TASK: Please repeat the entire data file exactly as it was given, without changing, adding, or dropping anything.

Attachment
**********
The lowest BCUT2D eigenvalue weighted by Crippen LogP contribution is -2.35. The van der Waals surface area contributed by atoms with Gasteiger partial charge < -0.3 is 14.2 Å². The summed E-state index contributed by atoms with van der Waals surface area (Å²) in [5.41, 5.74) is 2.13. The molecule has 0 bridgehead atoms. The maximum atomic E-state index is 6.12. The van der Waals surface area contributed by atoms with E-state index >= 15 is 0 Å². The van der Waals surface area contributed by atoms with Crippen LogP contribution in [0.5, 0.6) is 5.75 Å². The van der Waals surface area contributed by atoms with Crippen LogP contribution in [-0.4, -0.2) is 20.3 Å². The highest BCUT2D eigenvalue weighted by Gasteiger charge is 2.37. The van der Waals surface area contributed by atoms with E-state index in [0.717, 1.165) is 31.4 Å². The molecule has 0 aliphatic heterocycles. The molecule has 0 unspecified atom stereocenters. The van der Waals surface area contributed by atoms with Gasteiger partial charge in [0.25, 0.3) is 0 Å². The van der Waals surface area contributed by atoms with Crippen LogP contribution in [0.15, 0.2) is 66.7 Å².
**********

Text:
The lowest BCUT2D eigenvalue weighted by Crippen LogP contribution is -2.35. The van der Waals surface area contributed by atoms with Gasteiger partial charge < -0.3 is 14.2 Å². The summed E-state index contributed by atoms with van der Waals surface area (Å²) in [5.41, 5.74) is 2.13. The molecule has 0 bridgehead atoms. The maximum atomic E-state index is 6.12. The van der Waals surface area contributed by atoms with E-state index >= 15 is 0 Å². The van der Waals surface area contributed by atoms with Crippen LogP contribution in [0.5, 0.6) is 5.75 Å². The van der Waals surface area contributed by atoms with Crippen LogP contribution in [-0.4, -0.2) is 20.3 Å². The highest BCUT2D eigenvalue weighted by Gasteiger charge is 2.37. The van der Waals surface area contributed by atoms with E-state index in [0.717, 1.165) is 31.4 Å². The molecule has 0 aliphatic heterocycles. The molecule has 0 unspecified atom stereocenters. The van der Waals surface area contributed by atoms with Gasteiger partial charge in [0.25, 0.3) is 0 Å². The van der Waals surface area contributed by atoms with Crippen LogP contribution in [0.15, 0.2) is 66.7 Å².